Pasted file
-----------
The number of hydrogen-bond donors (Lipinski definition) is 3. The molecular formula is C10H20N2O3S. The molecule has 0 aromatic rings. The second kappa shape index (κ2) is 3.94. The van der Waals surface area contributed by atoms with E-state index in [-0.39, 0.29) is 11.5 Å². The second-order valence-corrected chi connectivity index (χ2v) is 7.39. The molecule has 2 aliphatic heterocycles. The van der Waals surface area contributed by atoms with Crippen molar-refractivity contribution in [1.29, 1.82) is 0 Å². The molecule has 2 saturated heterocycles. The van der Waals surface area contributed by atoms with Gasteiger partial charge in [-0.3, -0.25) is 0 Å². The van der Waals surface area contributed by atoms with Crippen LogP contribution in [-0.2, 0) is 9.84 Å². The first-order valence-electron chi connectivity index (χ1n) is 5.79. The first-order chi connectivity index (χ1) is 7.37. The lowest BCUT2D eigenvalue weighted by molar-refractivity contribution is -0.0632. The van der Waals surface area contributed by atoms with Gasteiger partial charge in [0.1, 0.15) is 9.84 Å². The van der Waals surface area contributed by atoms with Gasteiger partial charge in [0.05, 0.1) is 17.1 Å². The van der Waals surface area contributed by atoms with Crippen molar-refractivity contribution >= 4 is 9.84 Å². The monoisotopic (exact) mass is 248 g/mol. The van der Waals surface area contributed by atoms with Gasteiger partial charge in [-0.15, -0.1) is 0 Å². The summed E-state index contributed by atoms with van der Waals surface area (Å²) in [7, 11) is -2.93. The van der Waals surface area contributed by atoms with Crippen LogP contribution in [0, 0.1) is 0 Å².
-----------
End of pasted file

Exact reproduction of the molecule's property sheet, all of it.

The number of hydrogen-bond donors (Lipinski definition) is 3. The molecular formula is C10H20N2O3S. The molecule has 0 aromatic rings. The second kappa shape index (κ2) is 3.94. The van der Waals surface area contributed by atoms with E-state index in [-0.39, 0.29) is 11.5 Å². The second-order valence-corrected chi connectivity index (χ2v) is 7.39. The molecule has 2 aliphatic heterocycles. The van der Waals surface area contributed by atoms with Crippen molar-refractivity contribution in [1.29, 1.82) is 0 Å². The molecule has 2 saturated heterocycles. The van der Waals surface area contributed by atoms with Gasteiger partial charge in [-0.3, -0.25) is 0 Å². The van der Waals surface area contributed by atoms with Crippen LogP contribution in [-0.2, 0) is 9.84 Å². The first-order valence-electron chi connectivity index (χ1n) is 5.79. The first-order chi connectivity index (χ1) is 7.37. The lowest BCUT2D eigenvalue weighted by molar-refractivity contribution is -0.0632. The van der Waals surface area contributed by atoms with Gasteiger partial charge in [0.1, 0.15) is 9.84 Å². The van der Waals surface area contributed by atoms with Gasteiger partial charge in [0.05, 0.1) is 17.1 Å². The van der Waals surface area contributed by atoms with Crippen molar-refractivity contribution >= 4 is 9.84 Å². The monoisotopic (exact) mass is 248 g/mol. The van der Waals surface area contributed by atoms with Gasteiger partial charge in [-0.15, -0.1) is 0 Å². The summed E-state index contributed by atoms with van der Waals surface area (Å²) in [7, 11) is -2.93. The van der Waals surface area contributed by atoms with Crippen LogP contribution in [0, 0.1) is 0 Å².